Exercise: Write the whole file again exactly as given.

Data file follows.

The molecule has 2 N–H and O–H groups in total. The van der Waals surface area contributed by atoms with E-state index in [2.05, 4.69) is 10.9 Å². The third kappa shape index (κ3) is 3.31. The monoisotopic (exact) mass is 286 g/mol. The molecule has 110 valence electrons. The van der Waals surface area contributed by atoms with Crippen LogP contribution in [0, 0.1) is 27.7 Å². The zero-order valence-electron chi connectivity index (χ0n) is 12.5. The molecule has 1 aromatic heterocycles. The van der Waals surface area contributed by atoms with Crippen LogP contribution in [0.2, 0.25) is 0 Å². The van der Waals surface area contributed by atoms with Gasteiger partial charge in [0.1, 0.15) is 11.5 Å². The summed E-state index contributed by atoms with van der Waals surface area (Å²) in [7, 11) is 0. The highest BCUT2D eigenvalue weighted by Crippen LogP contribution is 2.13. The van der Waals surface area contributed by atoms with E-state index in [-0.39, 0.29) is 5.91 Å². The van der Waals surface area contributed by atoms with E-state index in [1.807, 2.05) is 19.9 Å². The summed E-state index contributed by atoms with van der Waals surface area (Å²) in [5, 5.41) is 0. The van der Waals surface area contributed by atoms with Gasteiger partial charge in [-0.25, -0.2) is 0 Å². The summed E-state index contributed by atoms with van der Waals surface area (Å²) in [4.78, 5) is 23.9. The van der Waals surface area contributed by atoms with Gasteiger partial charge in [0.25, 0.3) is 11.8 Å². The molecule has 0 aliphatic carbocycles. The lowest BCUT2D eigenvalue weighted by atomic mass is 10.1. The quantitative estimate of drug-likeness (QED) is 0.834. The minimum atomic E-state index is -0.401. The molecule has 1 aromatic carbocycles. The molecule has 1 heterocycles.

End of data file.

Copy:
The molecule has 2 N–H and O–H groups in total. The van der Waals surface area contributed by atoms with E-state index in [2.05, 4.69) is 10.9 Å². The third kappa shape index (κ3) is 3.31. The monoisotopic (exact) mass is 286 g/mol. The molecule has 110 valence electrons. The van der Waals surface area contributed by atoms with Crippen LogP contribution in [0, 0.1) is 27.7 Å². The zero-order valence-electron chi connectivity index (χ0n) is 12.5. The molecule has 1 aromatic heterocycles. The van der Waals surface area contributed by atoms with Crippen LogP contribution in [0.2, 0.25) is 0 Å². The van der Waals surface area contributed by atoms with Gasteiger partial charge in [0.1, 0.15) is 11.5 Å². The summed E-state index contributed by atoms with van der Waals surface area (Å²) in [7, 11) is 0. The highest BCUT2D eigenvalue weighted by Crippen LogP contribution is 2.13. The van der Waals surface area contributed by atoms with E-state index in [-0.39, 0.29) is 5.91 Å². The van der Waals surface area contributed by atoms with E-state index in [1.807, 2.05) is 19.9 Å². The summed E-state index contributed by atoms with van der Waals surface area (Å²) in [5, 5.41) is 0. The van der Waals surface area contributed by atoms with Gasteiger partial charge in [-0.25, -0.2) is 0 Å². The summed E-state index contributed by atoms with van der Waals surface area (Å²) in [4.78, 5) is 23.9. The van der Waals surface area contributed by atoms with Gasteiger partial charge in [0.25, 0.3) is 11.8 Å². The molecule has 0 aliphatic carbocycles. The lowest BCUT2D eigenvalue weighted by atomic mass is 10.1. The quantitative estimate of drug-likeness (QED) is 0.834. The minimum atomic E-state index is -0.401. The molecule has 1 aromatic carbocycles. The molecule has 1 heterocycles.